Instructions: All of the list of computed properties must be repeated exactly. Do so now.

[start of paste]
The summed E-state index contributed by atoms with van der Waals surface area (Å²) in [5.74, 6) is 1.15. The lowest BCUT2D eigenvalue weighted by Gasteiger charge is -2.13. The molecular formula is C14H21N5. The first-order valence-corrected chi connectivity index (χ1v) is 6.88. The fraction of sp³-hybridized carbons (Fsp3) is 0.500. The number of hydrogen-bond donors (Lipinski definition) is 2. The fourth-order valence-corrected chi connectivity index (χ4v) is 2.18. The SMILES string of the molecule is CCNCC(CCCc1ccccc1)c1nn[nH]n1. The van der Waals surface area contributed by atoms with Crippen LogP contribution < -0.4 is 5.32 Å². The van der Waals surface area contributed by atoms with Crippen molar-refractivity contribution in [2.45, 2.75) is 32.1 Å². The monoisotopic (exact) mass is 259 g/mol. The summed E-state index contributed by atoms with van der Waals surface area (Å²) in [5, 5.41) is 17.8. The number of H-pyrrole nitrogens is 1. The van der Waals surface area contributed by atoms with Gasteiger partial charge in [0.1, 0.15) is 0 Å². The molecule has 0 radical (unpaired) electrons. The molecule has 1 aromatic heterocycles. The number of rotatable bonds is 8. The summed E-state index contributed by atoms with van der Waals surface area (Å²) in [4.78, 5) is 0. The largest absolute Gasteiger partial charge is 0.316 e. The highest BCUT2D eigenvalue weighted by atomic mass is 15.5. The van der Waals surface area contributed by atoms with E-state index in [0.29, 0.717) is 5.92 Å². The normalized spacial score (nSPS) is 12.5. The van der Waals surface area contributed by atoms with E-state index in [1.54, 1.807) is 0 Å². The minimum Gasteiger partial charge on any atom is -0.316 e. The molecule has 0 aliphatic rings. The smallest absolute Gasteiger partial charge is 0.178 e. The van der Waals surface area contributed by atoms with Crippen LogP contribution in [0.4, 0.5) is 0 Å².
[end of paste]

The summed E-state index contributed by atoms with van der Waals surface area (Å²) in [5.74, 6) is 1.15. The lowest BCUT2D eigenvalue weighted by Gasteiger charge is -2.13. The molecular formula is C14H21N5. The first-order valence-corrected chi connectivity index (χ1v) is 6.88. The fraction of sp³-hybridized carbons (Fsp3) is 0.500. The number of hydrogen-bond donors (Lipinski definition) is 2. The fourth-order valence-corrected chi connectivity index (χ4v) is 2.18. The SMILES string of the molecule is CCNCC(CCCc1ccccc1)c1nn[nH]n1. The van der Waals surface area contributed by atoms with Crippen LogP contribution < -0.4 is 5.32 Å². The van der Waals surface area contributed by atoms with Crippen molar-refractivity contribution in [2.45, 2.75) is 32.1 Å². The monoisotopic (exact) mass is 259 g/mol. The summed E-state index contributed by atoms with van der Waals surface area (Å²) in [5, 5.41) is 17.8. The number of H-pyrrole nitrogens is 1. The van der Waals surface area contributed by atoms with Gasteiger partial charge in [0.1, 0.15) is 0 Å². The molecule has 0 radical (unpaired) electrons. The molecule has 1 aromatic heterocycles. The number of rotatable bonds is 8. The summed E-state index contributed by atoms with van der Waals surface area (Å²) in [4.78, 5) is 0. The largest absolute Gasteiger partial charge is 0.316 e. The highest BCUT2D eigenvalue weighted by atomic mass is 15.5. The van der Waals surface area contributed by atoms with E-state index in [0.29, 0.717) is 5.92 Å². The normalized spacial score (nSPS) is 12.5. The van der Waals surface area contributed by atoms with E-state index in [1.54, 1.807) is 0 Å². The minimum Gasteiger partial charge on any atom is -0.316 e. The molecule has 0 aliphatic rings. The smallest absolute Gasteiger partial charge is 0.178 e. The van der Waals surface area contributed by atoms with Crippen LogP contribution in [0.4, 0.5) is 0 Å².